Catalinbread Formula No. 55



I’ve been designing pedals at Catalinbread since around the beginning of the Obama administration and, wow, now it’s 2017 and I’ve certainly learned a lot over my two terms of designing pedal circuits. Just as it is with songwriting or guitar playing, as your skills mature you don’t necessarily get more complicated, but rather, your work becomes more refined, more elegant, more essential. So, when I was informed that some of the parts we were using for our first tweed-inspired design, the Formula No. 5, were no longer available and could I approve some substitutions, instead of doing that I jumped at the opportunity to take what I’ve learned and apply it to the concept of a tweed-inspired Foundation Overdrive. My mantra as I started from scratch with the circuit design was, “I want to be able to go from Grant Green to Neil Young”. I wanted to make it even more accurate to the 5E3 preamp design. I wanted it to have a wider clean-to-overdriven range. I wanted it to have more output. I wanted it to feel even better to play. I wanted it to stack even better with other pedals. I dove into the breadboarding process with all this in mind. After two or so months of intensive development, which means sitting in front of a breadboard with a guitar in hand and playing and tweaking the circuit until it SOUNDED right and it FELT right, I emerged with a simple, elegant circuit that has the widest range of clean-to-dirty yet. At Catalinbread, we do everything in house, so then our hardware development team set out to do the circuit board layout and all of the other details to transform the circuit into the pedal you see on this page. We care too much about the sound and quality to let anyone else have their hands on the process! The production team hand-calibrates each Fn55 to the spec I laid out so you know you’ll be getting what I intended. Thanks for considering the Formula No. 55 for your pedalboard. Please check it out and play one for yourself and I hope you will find it as rewarding to play as it was for me to develop.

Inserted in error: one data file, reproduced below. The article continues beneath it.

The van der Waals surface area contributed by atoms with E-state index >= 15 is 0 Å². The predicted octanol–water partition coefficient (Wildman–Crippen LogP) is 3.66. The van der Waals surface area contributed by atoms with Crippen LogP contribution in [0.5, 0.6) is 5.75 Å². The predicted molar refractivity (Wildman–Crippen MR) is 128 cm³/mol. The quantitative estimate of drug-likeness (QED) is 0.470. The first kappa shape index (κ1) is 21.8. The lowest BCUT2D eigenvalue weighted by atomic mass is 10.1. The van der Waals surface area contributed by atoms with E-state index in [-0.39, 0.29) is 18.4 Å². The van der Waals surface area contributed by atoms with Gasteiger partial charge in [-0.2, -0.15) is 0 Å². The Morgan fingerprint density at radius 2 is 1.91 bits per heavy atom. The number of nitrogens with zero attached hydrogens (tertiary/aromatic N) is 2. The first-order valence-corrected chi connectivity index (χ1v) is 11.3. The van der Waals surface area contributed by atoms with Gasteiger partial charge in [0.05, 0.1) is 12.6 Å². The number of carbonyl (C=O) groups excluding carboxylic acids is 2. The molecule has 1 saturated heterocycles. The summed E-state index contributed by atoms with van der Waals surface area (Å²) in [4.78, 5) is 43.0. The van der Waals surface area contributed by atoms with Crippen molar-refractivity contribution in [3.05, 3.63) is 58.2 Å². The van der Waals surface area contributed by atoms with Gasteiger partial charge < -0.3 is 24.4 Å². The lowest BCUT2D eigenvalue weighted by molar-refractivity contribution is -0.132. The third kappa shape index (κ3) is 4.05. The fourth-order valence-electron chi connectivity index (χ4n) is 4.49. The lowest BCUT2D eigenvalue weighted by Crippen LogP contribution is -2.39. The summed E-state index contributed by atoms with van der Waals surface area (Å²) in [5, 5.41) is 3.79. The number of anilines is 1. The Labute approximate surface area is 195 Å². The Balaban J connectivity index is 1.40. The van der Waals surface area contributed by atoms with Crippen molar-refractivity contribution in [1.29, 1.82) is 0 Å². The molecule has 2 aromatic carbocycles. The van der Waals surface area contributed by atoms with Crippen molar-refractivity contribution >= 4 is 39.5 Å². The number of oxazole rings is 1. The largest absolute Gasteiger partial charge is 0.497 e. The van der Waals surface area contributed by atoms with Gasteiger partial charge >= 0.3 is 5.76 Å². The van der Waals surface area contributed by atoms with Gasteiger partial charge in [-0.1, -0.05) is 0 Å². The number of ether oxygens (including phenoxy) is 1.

… Howard Gee